The Washington area has a glut of memorials. There are the ones you all know, like Lincoln and Jefferson, and the statues of Einstein and Gandhi. There’s a Sonny Bono Park and a Maine Lobster Memorial and a very graphic remembrance of a D.C. fireman who was crushed to death in 1856. In Meridian Hill Park, there’s even a massive memorial to James Buchanan, considered by many historians to have been the very worst president of the United States.
There are, however, few memorials to women, and those that do exist, like the Vietnam Women’s Memorial, tend to honor their often-overlooked military service, not the long struggle women had -- and continue to have -- for full equality.
That could change if the Turning Point Suffragist Memorial is constructed in Lorton, Va. WTOP reported that funds are being raised for the project, expected to cost about $4 million, with hopes of completion by 2020, the 100th anniversary of the ratification of the 19th Amendment, which gave women the right to vote.
What happened in Lorton, and what was the “turning point”? It was a neglected bit of history called the “Night of Terror” that so shocked the nation that many who had been ambivalent about women’s suffrage got behind the movement.
After the U.S. entered World War I in 1917, activists from the National Woman’s Party took to picketing outside the White House, highlighting the hypocrisy of President Woodrow Wilson’s call to make the world safe for democracy when one-half of his own nation was disenfranchised. It was the first time daily picketers appeared outside the White House, and the women were repeatedly arrested. After being released, many returned to picketing.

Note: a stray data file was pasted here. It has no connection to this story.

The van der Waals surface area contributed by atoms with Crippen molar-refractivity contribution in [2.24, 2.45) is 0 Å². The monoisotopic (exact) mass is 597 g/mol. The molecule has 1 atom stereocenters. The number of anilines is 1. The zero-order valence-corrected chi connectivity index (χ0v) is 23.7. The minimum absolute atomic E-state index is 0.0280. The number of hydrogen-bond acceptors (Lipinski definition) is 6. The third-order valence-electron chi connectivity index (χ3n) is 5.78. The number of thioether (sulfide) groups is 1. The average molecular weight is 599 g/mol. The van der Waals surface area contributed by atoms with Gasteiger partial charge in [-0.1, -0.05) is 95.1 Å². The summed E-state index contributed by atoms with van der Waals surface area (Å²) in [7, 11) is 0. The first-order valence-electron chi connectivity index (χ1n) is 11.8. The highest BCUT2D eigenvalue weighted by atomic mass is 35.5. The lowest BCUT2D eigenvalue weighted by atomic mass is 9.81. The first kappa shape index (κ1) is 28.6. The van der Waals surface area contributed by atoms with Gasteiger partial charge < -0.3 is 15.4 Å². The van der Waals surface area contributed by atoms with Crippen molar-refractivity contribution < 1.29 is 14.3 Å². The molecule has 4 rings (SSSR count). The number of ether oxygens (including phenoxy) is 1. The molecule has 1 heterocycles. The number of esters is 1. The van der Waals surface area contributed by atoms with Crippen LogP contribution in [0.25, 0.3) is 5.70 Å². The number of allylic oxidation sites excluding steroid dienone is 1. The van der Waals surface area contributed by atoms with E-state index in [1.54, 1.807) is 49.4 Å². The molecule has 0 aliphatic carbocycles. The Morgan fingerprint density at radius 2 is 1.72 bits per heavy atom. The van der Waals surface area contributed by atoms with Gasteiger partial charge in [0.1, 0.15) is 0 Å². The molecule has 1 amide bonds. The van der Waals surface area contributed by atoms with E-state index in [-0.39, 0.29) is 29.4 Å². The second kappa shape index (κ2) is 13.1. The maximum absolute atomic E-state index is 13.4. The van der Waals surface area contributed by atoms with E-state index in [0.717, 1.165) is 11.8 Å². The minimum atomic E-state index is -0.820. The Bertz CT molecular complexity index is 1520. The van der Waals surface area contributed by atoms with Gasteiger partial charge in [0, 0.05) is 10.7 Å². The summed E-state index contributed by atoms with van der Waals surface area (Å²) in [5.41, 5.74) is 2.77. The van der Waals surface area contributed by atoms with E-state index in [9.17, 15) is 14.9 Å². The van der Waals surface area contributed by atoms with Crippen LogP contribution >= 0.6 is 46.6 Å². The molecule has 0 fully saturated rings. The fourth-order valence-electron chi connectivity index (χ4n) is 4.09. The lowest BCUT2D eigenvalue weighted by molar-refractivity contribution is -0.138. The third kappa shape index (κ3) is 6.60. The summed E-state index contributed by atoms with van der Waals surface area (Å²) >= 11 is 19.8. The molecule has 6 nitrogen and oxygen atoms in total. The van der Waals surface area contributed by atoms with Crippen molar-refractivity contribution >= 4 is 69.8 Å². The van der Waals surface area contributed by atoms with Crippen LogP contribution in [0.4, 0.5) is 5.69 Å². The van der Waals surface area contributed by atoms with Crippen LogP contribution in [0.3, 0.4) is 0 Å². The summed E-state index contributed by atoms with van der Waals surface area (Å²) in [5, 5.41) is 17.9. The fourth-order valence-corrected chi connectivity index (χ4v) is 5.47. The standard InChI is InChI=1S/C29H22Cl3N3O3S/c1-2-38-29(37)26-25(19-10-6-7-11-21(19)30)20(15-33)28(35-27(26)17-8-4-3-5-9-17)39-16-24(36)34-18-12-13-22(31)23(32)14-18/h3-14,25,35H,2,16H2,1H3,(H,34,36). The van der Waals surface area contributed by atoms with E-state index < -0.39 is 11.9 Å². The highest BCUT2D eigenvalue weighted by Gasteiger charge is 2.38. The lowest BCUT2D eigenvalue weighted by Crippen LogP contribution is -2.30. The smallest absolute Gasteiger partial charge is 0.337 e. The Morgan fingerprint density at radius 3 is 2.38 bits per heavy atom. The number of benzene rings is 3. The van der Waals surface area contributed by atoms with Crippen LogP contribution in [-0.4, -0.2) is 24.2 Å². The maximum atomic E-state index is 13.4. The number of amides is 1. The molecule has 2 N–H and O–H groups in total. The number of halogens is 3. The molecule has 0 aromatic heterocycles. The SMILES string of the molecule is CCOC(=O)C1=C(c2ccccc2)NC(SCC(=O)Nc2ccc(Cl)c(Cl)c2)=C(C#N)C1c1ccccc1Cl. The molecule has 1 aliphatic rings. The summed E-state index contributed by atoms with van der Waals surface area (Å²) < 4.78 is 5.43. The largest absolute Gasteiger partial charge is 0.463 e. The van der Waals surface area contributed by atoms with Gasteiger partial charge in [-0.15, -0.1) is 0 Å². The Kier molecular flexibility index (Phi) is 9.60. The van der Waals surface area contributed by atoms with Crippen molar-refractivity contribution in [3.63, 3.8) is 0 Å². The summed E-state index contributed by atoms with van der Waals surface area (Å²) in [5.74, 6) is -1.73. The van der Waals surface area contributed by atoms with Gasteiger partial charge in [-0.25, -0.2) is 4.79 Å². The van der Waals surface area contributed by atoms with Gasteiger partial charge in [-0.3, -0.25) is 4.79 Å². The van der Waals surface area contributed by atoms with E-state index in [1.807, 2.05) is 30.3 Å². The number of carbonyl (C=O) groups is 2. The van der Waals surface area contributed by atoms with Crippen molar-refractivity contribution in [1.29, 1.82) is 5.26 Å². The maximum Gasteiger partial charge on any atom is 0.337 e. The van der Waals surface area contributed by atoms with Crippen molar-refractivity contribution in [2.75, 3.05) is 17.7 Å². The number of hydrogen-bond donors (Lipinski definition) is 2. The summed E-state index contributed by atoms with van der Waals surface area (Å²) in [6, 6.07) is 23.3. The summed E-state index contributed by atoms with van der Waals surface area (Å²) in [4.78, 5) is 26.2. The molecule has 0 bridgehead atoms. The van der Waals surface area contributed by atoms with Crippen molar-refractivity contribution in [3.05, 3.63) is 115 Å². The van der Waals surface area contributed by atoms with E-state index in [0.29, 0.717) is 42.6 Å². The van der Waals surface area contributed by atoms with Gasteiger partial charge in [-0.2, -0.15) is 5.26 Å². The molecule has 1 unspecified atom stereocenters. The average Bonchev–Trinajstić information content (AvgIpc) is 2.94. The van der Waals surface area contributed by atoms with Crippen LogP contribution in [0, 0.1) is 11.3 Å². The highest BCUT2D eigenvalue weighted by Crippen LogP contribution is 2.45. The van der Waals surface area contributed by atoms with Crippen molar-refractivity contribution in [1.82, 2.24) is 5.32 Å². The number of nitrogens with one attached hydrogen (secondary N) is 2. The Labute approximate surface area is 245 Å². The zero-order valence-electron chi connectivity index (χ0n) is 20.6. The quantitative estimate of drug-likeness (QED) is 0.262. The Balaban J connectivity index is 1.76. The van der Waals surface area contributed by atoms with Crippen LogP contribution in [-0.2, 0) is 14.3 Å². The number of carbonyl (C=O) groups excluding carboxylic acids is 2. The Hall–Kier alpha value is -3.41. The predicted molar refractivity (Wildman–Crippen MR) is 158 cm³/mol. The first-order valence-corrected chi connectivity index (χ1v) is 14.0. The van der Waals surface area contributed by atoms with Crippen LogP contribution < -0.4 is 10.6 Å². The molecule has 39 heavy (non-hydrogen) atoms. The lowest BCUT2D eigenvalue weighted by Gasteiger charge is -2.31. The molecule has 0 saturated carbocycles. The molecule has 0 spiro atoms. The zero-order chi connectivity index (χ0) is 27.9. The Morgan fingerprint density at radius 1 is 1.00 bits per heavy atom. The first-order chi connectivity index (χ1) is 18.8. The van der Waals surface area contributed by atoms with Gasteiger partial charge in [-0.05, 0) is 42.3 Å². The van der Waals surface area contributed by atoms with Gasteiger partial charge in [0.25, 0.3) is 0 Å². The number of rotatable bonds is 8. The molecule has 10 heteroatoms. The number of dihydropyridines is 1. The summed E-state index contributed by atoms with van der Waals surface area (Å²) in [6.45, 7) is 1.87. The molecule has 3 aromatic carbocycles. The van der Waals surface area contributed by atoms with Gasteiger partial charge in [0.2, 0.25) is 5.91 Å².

On Nov. 14, 1917, 33 of the demonstrators were arrested on charges of obstructing traffic, and taken to the Occoquan Workhouse, which was then part of a Lorton prison complex. Many had been held there before, denied visitors and medical care, but this arrest would be different. Occoquan superintendent W.H. Whittaker ordered his 44 guards to teach the uppity women a lesson.
Lucy Burns was beaten and then left hanging through the night by her hands chained to cell bars above her head, nearly suffering asphyxiation. Dora Lewis was thrown against an iron bed, knocking her unconscious. One woman was stabbed in the face with the broken pole of her own protest banner. Others were kicked, beaten, and choked; one suffered a heart attack. The abuse continued for days.
Alice Paul went on a hunger strike. She was tied to a chair, where a tube was forced down her throat so she could be force-fed. When word of her treatment was leaked to the media, government officials tried to have Paul declared insane so she could be permanently institutionalized -- and removed from the women’s movement.
About two weeks after the “Night of Terror,” the women were finally given a court hearing. Some had to be carried into the courtroom because of the impact of the long period of abuse. A judge found that they had been terrorized for simply exercising their constitutional right to protest. Worldwide outrage helped push Wilson, until then an opponent of votes for women, to back passage of the amendment.
The planners of the memorial call the sad episode “possibly the most significant moment in the fight for women’s suffrage in the United States,” which “became the ‘turning point’ in the struggle for the 19th Amendment.”
Follow P.J. Orvetti on Twitter at @PJOinDC